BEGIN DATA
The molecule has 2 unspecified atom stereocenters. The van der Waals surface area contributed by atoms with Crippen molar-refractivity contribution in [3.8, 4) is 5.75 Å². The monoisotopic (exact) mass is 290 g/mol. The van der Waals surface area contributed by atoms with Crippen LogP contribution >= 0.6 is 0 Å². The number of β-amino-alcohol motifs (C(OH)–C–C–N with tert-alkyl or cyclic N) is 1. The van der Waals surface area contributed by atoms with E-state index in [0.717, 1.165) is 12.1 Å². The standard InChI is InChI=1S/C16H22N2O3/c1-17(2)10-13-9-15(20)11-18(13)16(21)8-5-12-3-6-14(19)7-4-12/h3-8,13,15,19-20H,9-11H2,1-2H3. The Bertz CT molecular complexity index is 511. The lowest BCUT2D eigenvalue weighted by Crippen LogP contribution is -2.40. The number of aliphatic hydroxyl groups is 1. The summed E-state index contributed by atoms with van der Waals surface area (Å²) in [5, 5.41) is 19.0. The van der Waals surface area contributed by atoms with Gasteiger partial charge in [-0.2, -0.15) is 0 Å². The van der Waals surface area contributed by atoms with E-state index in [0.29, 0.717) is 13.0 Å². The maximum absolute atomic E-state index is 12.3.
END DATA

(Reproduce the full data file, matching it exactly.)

The molecule has 2 unspecified atom stereocenters. The van der Waals surface area contributed by atoms with Crippen molar-refractivity contribution in [3.8, 4) is 5.75 Å². The monoisotopic (exact) mass is 290 g/mol. The van der Waals surface area contributed by atoms with Crippen LogP contribution >= 0.6 is 0 Å². The number of β-amino-alcohol motifs (C(OH)–C–C–N with tert-alkyl or cyclic N) is 1. The van der Waals surface area contributed by atoms with E-state index in [0.717, 1.165) is 12.1 Å². The standard InChI is InChI=1S/C16H22N2O3/c1-17(2)10-13-9-15(20)11-18(13)16(21)8-5-12-3-6-14(19)7-4-12/h3-8,13,15,19-20H,9-11H2,1-2H3. The Bertz CT molecular complexity index is 511. The lowest BCUT2D eigenvalue weighted by Crippen LogP contribution is -2.40. The number of aliphatic hydroxyl groups is 1. The summed E-state index contributed by atoms with van der Waals surface area (Å²) in [5, 5.41) is 19.0. The van der Waals surface area contributed by atoms with Gasteiger partial charge in [-0.2, -0.15) is 0 Å². The van der Waals surface area contributed by atoms with E-state index in [0.29, 0.717) is 13.0 Å². The maximum absolute atomic E-state index is 12.3.